Goodbyes. Family came to visit. The first visit in what seems like years due to the pandemic and other environmental conditions. So much of the family dynamics had changed.

People age. People re-marry. Kids become adults. The visits of yesterday no longer resemble the visits of today. Nonetheless time together is refreshing. Goodbyes are never easy. Sometimes even emotional. Goodbye today leads to hellos again soon.

Change. Time for change. I’m opting to change my scenery in a portion of life. A shift of sorts but a kickstart in another way. With this decision amidst my turbulence I confirmed a change is good. Not one specific reason rather the time is good. There may never be a perfect time for change but if change feels good one needs to own it. Changes spurs growth. I’m always ready to grow. Stepping outside your comfort zone normally yields the biggest results.

Technology. Ugh the phone died. A lifeline gone. A necessity in today’s world. The changing of a phone however is the one change in life I loathe. Transferring contacts. Making sure all email accounts are synced. Do I remember all the passwords that need to be re-entered? So many details. So much time wasted reassembling my technology life that all seems to fit in the tiny phone. The tiny little phone. My life is condensed to this tiny little phone. Sigh.

When I actually think of how much information is in this little device I just shake my head in disbelief. Despite the disbelief there is so much value tucked away inside the little box of sorts. I am very thankful for the photo reel that takes up residency on my phone. Or in the cloud, accessed by my phone. All 19,000 pictures. It always allows me to revisit memories from hours ago to years ago. A simple scroll that is crucial at times. Technology wins despite temporary inconveniences.

Struggle. Facing adversity head on. Discussing difficult issues openly vs. sweeping them under the carpet. Sometimes this is good for the soul. Other times it’s a struggle for reasons x,y,z. Either way I faced my challenge head on. I waited patiently to discuss issues when emotions were not high. Options were weighed. Life moves on.
Turbulent times may weigh us down from time to time. Turbulent times offer opportunities to grow and learn. Through life struggles, lessons always appear. For today I’m happy to have turbulent times. This equates to living in my eyes. This post is dedicated to lady Lucky and all the bones and treats she enjoyed in her years on earth.

celebrations, family

Last Time for Everything

Country music isn’t necessarily my favorite, but I listen to it pretty often since my youngest daughter is a fan. I have a handful of artists I admire. Miranda, Maren, Dolly, and then there’s Brad. Brad Paisley. He may not have the most soaring lyrical voice, but his lyrics are witty, smart, and insightful.

Just a few weeks ago, my youngest daughter, the country girl, started her farewell tour, her victory lap, her senior year of high school. Tomorrow we will leave on a 10-day road trip bookended by two lacrosse tournaments, sandwiched around reunions with family, roller coasters, beautiful scenery and other adventures. Time with friends, time with each other, time doing new things, time doing what she loves.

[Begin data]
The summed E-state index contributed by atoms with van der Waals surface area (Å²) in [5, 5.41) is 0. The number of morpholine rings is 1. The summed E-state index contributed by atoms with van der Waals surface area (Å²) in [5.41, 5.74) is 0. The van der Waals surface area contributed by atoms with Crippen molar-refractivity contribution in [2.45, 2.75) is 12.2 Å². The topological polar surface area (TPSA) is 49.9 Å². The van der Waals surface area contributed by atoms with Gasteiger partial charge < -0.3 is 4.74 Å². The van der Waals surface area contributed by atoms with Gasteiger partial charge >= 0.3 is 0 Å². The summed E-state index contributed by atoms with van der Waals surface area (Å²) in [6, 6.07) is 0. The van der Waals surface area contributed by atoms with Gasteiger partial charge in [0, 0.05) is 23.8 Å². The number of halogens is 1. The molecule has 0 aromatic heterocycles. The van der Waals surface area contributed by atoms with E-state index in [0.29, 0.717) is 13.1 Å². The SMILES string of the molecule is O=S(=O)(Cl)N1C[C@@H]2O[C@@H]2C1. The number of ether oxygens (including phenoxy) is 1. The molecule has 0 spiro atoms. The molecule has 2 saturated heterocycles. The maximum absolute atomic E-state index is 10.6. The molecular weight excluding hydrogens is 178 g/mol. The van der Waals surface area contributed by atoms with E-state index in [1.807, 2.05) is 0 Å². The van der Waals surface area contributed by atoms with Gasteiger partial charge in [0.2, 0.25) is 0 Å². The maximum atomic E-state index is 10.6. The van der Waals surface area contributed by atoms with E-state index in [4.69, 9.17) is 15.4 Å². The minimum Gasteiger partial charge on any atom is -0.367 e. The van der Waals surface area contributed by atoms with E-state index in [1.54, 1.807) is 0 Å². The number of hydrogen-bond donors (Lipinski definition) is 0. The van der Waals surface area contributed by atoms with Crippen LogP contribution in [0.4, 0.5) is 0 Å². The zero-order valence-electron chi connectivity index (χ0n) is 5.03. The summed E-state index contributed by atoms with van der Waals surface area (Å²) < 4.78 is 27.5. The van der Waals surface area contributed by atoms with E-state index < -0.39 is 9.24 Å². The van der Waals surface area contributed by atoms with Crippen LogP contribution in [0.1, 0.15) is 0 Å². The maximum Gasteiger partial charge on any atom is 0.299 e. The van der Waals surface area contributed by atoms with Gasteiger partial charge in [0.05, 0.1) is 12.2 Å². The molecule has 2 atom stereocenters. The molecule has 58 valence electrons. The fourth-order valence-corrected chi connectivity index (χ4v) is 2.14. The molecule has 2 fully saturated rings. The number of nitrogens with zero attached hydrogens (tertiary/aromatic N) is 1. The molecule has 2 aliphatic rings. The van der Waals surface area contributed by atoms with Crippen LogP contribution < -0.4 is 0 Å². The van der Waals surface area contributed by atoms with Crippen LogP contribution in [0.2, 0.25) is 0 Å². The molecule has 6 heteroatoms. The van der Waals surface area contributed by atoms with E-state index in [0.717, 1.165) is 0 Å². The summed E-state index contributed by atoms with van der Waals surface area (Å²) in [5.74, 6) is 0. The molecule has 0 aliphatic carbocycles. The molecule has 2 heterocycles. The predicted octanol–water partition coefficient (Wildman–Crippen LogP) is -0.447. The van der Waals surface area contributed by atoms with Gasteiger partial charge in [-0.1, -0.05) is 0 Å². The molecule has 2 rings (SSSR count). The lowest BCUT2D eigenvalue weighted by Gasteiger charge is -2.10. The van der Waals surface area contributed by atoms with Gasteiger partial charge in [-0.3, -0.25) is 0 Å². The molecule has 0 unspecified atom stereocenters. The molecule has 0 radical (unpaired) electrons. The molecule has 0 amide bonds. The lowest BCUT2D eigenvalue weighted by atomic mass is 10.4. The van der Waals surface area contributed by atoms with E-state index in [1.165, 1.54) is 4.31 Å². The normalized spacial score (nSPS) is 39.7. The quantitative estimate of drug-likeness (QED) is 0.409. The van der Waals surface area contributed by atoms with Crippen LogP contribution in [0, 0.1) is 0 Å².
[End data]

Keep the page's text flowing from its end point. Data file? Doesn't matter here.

It’s her last hurrah of youth. Last summer playing travel lacrosse. It won’t be long until senior year begins with all its fanfare and festivities. College choices will be made. Dreams will turn to plans.

And so begins a season of lasts. Here’s where Brad comes in with Last Time for Everything. It’s a song that plays over and over in my head. Last time hitting the road to the northeast. Last time taking the field. Last Spring Break. Last, last, last…

Some I will see coming. Some will catch me off guard. Some I will be prepared for. Many I won’t even notice until they are gone and done.

Sure, she will always be my baby. Just like the older two, she will always come home and open the refrigerator and look for her favorites. Bring her laundry and her dog. Get some advice on how to fix her car or choose insurance or ask questions about saving money. Maybe she’ll even curl up and take a nap while someone is cooking in the kitchen like I did at my parents’ house. Even after I was long gone, it was a safe place to just relax and be taken care of for a bit.

So I will enjoy each moment with her as she prepares to take a step out on her own. I will try not to overthink it and get ahead of myself, but instead just be in the moment, relishing this last trip around her childhood sun, all her hard work, ups and downs, accomplishments, and celebrations.

May I treasure this sweet season of lasts while it lasts.

challenges, fitness and nutrition

Running Uphill

“There’s never a good reason to run uphill.”

I said this to a running buddy as we were rolling through the early miles of a half marathon. During the many miles of training and training, I realized that I burn so much more energy going uphill. Instead, now I use it as a break. A chance to catch my breath. I just keep on walking and walking uphill, then run again once it flattens out.

Well, I stand corrected.

The other day I ran uphill in the parking lot outside my gym. It was a part of the annual Murph workout, the traditional way CrossFitters honor Memorial Day. There’s a mile run at the beginning and a mile run at the end and a whole bunch of other stuff in between.

Originally, I planned to pull out my AirPods so I had a distraction during those miles. I hate running without music. Whenever I run, I put on my favorite running playlist to tune out the pain. But then I thought about the reason we are doing Murph, to remember the fallen who have given the ultimate sacrifice, and I decided instead of tuning out the pain, I would tune into it. Tune in to the purpose. Tune in to the discomfort. Tune in to the labor and even the heartbreak of it all.

So I did. I thought about the soldiers. The meaning. What I have because of what they gave up. I thought about their families, their buddies, brothers, mourning, suffering, toiling but continuing on.

So I continued. I loved that one of my gal pals came up and ran the last lap with me. She gave me a pep talk about her grandfather who was an Army Ranger and using his memory and mantra to keep going.

Once I was done, one of the women who completed it with me brought me a fancy champagne glass of water to toast the moment and refresh. Then, I turned around and cheered for my friends who were doing it after. Noticing their efforts. Hoping to give them a lift.

Then I think of the many with PTSD, with depression, substance abuse, lingering effects of the time and service they gave. There are many who are running uphill every day without us even knowing it. Burning out their energies just to keep going. If you are someone who is running uphill, I hope you can find a way to pause and walk for a while to catch your breath. And that a good friend joins you on the path for the journey to keep you inspired, positive, and moving forward. I hope someone thinks enough to offer you cool refreshment.

There are very few good reasons to run uphill. Once in a while, it happens that we have to. If you are running uphill each day in any way, I am cheering for you, hoping to give you a lift.